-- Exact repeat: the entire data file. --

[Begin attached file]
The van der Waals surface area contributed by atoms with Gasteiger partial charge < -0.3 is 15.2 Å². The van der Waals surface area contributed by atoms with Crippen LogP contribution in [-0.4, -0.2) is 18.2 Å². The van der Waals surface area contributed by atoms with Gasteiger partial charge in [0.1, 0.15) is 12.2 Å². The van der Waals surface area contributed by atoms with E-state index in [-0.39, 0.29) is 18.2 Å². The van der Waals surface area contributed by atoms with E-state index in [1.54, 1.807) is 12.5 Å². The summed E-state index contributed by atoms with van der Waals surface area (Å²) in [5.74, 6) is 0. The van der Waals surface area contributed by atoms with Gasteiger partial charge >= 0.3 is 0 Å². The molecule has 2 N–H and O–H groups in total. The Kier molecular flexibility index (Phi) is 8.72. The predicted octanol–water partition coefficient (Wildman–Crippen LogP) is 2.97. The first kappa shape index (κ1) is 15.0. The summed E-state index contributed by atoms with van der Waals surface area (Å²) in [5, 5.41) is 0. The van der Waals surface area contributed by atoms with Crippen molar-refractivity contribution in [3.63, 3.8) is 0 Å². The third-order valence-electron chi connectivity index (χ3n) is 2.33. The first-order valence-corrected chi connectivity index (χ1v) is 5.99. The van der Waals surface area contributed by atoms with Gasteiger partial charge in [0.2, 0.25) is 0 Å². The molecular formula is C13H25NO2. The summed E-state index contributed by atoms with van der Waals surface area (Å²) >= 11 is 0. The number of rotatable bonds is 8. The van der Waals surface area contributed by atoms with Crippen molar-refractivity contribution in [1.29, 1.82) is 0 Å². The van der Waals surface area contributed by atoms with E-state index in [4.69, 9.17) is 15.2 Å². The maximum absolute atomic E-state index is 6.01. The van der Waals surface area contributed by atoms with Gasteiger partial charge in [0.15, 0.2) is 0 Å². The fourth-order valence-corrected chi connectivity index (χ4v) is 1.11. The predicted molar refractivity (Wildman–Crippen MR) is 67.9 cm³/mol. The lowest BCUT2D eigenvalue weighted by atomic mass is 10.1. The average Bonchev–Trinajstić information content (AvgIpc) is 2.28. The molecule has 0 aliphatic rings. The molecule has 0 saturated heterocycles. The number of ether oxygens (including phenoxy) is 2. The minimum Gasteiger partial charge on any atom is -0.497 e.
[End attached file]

The van der Waals surface area contributed by atoms with Gasteiger partial charge < -0.3 is 15.2 Å². The van der Waals surface area contributed by atoms with Crippen LogP contribution in [-0.4, -0.2) is 18.2 Å². The van der Waals surface area contributed by atoms with Gasteiger partial charge in [0.1, 0.15) is 12.2 Å². The van der Waals surface area contributed by atoms with E-state index in [-0.39, 0.29) is 18.2 Å². The van der Waals surface area contributed by atoms with E-state index in [1.54, 1.807) is 12.5 Å². The summed E-state index contributed by atoms with van der Waals surface area (Å²) in [5.74, 6) is 0. The van der Waals surface area contributed by atoms with Gasteiger partial charge >= 0.3 is 0 Å². The molecule has 2 N–H and O–H groups in total. The Kier molecular flexibility index (Phi) is 8.72. The predicted octanol–water partition coefficient (Wildman–Crippen LogP) is 2.97. The first kappa shape index (κ1) is 15.0. The summed E-state index contributed by atoms with van der Waals surface area (Å²) in [5, 5.41) is 0. The van der Waals surface area contributed by atoms with Crippen molar-refractivity contribution in [3.63, 3.8) is 0 Å². The third-order valence-electron chi connectivity index (χ3n) is 2.33. The first-order valence-corrected chi connectivity index (χ1v) is 5.99. The van der Waals surface area contributed by atoms with Gasteiger partial charge in [0.2, 0.25) is 0 Å². The molecular formula is C13H25NO2. The summed E-state index contributed by atoms with van der Waals surface area (Å²) >= 11 is 0. The number of rotatable bonds is 8. The van der Waals surface area contributed by atoms with Crippen molar-refractivity contribution in [1.29, 1.82) is 0 Å². The van der Waals surface area contributed by atoms with E-state index in [4.69, 9.17) is 15.2 Å². The maximum absolute atomic E-state index is 6.01. The van der Waals surface area contributed by atoms with Gasteiger partial charge in [0.15, 0.2) is 0 Å². The fourth-order valence-corrected chi connectivity index (χ4v) is 1.11. The predicted molar refractivity (Wildman–Crippen MR) is 67.9 cm³/mol. The lowest BCUT2D eigenvalue weighted by atomic mass is 10.1. The average Bonchev–Trinajstić information content (AvgIpc) is 2.28. The molecule has 0 aliphatic rings. The molecule has 0 saturated heterocycles. The number of ether oxygens (including phenoxy) is 2. The minimum Gasteiger partial charge on any atom is -0.497 e.